# Frustum culling without plane-AABB checks?

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I was just wandering, out of pure curiosity, is there some way to frustum-cull a quadtree without doing plane-AABB tests? I know one can approximate the frustum with a cone or sphere, even an AABB, but I was thinking maybe there is something more accurate?

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Just thought of something. Instead of checking if the AABB intersectes the frustum, check if the frustum intersects the AABB. In other words, rather than testing the AABB corners against the frustum planes, test the frustum corners against the AABB planes. Ok, technically you'd still be testing against planes, but since the planes are axis aligned, each test boils down to a single if statement. Any other ideas?

EDIT: On second thought, that might behave like an AABB-AABB test... I'll think about it some more and post back later.

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get the center of your AABB and test it against the frustrum plane

now compare it to the radius = distance (center->corner)

if the center is outside the frustrum and the distance to the plane is >=radius you can clip it away otherwise add it a list of nodes visible

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Basically what basiror is saying is treat the bounding box like a sphere. Find the center (C) and define a radius (R)for it, obviusly the box should include the sphere in this case.

Then you just do C*N - d <= R. Mind you that this function depends on how you define your plane. That is <N, -d> or <N, d> but i'm sure you can figure it out from there. The problem is that this is a quick check and does not guarentee and accurate cull based on the bounding box.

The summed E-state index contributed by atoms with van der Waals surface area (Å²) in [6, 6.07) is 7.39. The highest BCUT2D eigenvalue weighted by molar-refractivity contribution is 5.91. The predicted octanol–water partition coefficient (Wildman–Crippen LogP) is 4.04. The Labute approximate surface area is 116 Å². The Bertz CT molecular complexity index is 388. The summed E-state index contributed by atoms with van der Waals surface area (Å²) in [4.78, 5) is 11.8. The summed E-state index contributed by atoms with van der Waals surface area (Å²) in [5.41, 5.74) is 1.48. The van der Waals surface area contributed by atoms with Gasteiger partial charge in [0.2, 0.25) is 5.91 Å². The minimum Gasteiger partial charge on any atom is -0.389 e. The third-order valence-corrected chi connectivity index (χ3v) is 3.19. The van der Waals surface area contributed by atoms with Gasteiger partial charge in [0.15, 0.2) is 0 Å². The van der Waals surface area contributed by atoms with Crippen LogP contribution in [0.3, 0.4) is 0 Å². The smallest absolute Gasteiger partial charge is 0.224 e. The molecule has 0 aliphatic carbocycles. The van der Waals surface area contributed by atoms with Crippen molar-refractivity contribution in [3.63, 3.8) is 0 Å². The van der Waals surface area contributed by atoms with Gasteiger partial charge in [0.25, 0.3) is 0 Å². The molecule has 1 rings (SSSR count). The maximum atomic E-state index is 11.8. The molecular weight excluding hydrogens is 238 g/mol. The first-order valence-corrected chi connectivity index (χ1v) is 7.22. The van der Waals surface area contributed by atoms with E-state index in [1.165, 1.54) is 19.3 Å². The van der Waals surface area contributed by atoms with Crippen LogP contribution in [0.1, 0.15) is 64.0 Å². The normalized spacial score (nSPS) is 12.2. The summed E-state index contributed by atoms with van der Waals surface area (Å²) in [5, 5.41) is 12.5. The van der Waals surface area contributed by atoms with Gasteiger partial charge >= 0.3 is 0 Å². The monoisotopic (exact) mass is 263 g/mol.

Most designs i have seen use both. You do the quick cull with a sphere that INCLUDES the bounding box. This requires 6 dot products, 6 subractions(or additions), and 6 comparisions. Then bases on the results of the sphere/plane collision, you compare the box to the planes (a slower test). So technically you do more work with the hope that the quick test will save you from doing the slow test.

--Ninj4D4n

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Ok, I thought about my earlier suggestion, and it indeed behaves like an AABB-AABB test, so not very accurate.

Quote:
 Original post by Ninj4D4nThe problem is that this is a quick check and does not guarentee and accurate cull based on the bounding box.

The point is that an accurate cull is not necessary with modern hardware, so the question is: what is the best compromise between speed and accuracy? Keep the suggestions coming, I'll be thinking about this as well, and will post again later.

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Ok, I think I've got it. Represent the frustum by a set of 8 AABBs, plus the 6 planes. The AABBs are: an outer AABB that bounds the frustum, 6 AABBs that bound the individual frustum faces (one for each face), and an inner AABB, which is the volume left between the 6 faces' AABBs.

Then the test goes like this:
1. If the tree cell does not intersect the outer AABB, there's definitely no intersection. Else:
2. If the cell intersects the inner AABB, there definitely is an intersection. Else:
3. Using the direction from the center of the inner AABB to the cell center, select three of the faces' AABBs that may be between the two centers. Also select the closest cell corner.
4. The selected corner is most likely within one of the selected AABBs. If so, find that AABB and continue. Otherwise, then there is no intersection.
5. Test the corner against the plane of the corresponding frustum face. If the point is on the correct side of the plane, there is an intersection, otherwise there isn't one.

For most cases it will be one or two AABB-ABBB tests per tree cell, for the remaining minority it will be up to five AABB-AABB checks and one point-plane check. It's fast, and it's accurate.

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I don't think that's going to work well.

Imagine in 2D, your frustum represented as a simple triangle. Rotate it to 45° - that's going to be your worst case for AABBs. Draw that on a piece of paper.